(HealthDay News) — For premenopausal women with hormone receptor-negative early breast cancer treated with chemotherapy, goserelin can preserve ovarian function, according to a study presented at the annual meeting of the American Society of Clinical Oncology, held from May 30–June 3 in Chicago.

Halle C.F. Moore, MD, of the Cleveland Clinic, and colleagues conducted a multicenter trial involving premenopausal women aged 18–49 years with operable stage I, II, or IIIA estrogen and progesterone receptor-negative breast cancer. Participants were randomized to receive standard chemotherapy (131 patients) or chemotherapy plus goserelin (126 patients).

The researchers found that at two years, the percentage of women who had stopped menstruating or had elevated levels of follicle stimulating hormone was 45% for women in the standard chemotherapy group and 20% in the goserelin group. Furthermore, the pregnancy rate was 21% in the goserelin group compared with 11% in the standard chemotherapy group. At four years, disease-free survival was 89% in the goserelin group and 78% in the chemotherapy group, while overall survival was 92 and 82%, respectively.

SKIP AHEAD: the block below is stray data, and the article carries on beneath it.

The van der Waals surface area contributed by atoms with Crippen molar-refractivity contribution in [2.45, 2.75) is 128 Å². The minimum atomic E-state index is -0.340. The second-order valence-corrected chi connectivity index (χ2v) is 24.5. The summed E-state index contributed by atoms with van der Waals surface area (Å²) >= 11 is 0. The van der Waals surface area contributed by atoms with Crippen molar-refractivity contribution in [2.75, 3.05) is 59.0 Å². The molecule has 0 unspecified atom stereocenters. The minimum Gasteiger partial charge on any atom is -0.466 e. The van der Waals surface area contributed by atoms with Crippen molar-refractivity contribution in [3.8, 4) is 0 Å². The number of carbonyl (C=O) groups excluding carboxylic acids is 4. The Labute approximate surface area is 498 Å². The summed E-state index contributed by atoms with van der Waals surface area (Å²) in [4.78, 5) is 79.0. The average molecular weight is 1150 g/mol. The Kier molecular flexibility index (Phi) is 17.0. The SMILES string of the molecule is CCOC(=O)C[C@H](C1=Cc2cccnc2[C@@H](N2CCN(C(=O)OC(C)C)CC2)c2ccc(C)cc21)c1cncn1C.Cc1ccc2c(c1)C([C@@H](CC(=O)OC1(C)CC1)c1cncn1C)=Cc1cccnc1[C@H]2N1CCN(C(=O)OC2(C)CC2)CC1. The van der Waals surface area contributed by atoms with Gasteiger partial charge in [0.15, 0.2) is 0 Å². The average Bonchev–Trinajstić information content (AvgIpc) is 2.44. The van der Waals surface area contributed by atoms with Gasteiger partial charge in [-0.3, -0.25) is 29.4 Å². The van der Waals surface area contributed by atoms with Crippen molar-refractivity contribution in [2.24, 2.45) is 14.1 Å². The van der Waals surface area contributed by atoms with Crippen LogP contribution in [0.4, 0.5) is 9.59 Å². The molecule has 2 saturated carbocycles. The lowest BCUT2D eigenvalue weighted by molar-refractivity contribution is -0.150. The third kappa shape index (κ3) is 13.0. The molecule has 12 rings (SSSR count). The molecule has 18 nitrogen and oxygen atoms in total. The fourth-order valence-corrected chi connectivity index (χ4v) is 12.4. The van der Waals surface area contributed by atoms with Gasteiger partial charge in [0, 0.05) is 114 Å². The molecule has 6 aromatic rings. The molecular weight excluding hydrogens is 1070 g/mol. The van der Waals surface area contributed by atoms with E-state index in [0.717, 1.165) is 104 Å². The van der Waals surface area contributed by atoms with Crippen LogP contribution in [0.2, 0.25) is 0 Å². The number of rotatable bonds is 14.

“We found that, in addition to reducing the risk of early menopause, and all of the symptoms that go along with menopause, goserelin was very safe and may even improve survival,” a coauthor said in a statement. “I think these findings are going to change our clinical practice.”

The study was partially funded by AstraZeneca, the manufacturer of goserelin.

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